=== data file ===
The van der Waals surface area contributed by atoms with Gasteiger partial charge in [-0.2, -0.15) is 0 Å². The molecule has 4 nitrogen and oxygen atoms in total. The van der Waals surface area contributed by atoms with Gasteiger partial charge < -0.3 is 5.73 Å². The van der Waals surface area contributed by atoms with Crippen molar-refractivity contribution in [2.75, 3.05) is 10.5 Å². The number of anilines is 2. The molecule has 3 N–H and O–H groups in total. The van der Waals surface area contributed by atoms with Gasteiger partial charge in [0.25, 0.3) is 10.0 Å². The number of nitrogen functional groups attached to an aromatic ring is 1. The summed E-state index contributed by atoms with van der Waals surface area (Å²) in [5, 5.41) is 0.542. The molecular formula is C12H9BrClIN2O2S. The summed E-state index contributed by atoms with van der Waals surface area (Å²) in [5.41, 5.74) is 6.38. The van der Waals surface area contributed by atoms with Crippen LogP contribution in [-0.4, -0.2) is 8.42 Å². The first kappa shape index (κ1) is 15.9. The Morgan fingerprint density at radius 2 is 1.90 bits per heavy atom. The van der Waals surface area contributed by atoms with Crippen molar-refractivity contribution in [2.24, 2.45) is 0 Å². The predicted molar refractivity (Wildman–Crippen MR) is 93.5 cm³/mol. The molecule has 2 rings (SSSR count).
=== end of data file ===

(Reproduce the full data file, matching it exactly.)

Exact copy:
The van der Waals surface area contributed by atoms with Gasteiger partial charge in [-0.2, -0.15) is 0 Å². The molecule has 4 nitrogen and oxygen atoms in total. The van der Waals surface area contributed by atoms with Gasteiger partial charge < -0.3 is 5.73 Å². The van der Waals surface area contributed by atoms with Crippen molar-refractivity contribution in [2.75, 3.05) is 10.5 Å². The number of anilines is 2. The molecule has 3 N–H and O–H groups in total. The van der Waals surface area contributed by atoms with Gasteiger partial charge in [0.25, 0.3) is 10.0 Å². The number of nitrogen functional groups attached to an aromatic ring is 1. The summed E-state index contributed by atoms with van der Waals surface area (Å²) in [5, 5.41) is 0.542. The molecular formula is C12H9BrClIN2O2S. The summed E-state index contributed by atoms with van der Waals surface area (Å²) in [5.41, 5.74) is 6.38. The van der Waals surface area contributed by atoms with Crippen LogP contribution in [-0.4, -0.2) is 8.42 Å². The first kappa shape index (κ1) is 15.9. The Morgan fingerprint density at radius 2 is 1.90 bits per heavy atom. The van der Waals surface area contributed by atoms with Crippen molar-refractivity contribution in [2.24, 2.45) is 0 Å². The predicted molar refractivity (Wildman–Crippen MR) is 93.5 cm³/mol. The molecule has 2 rings (SSSR count).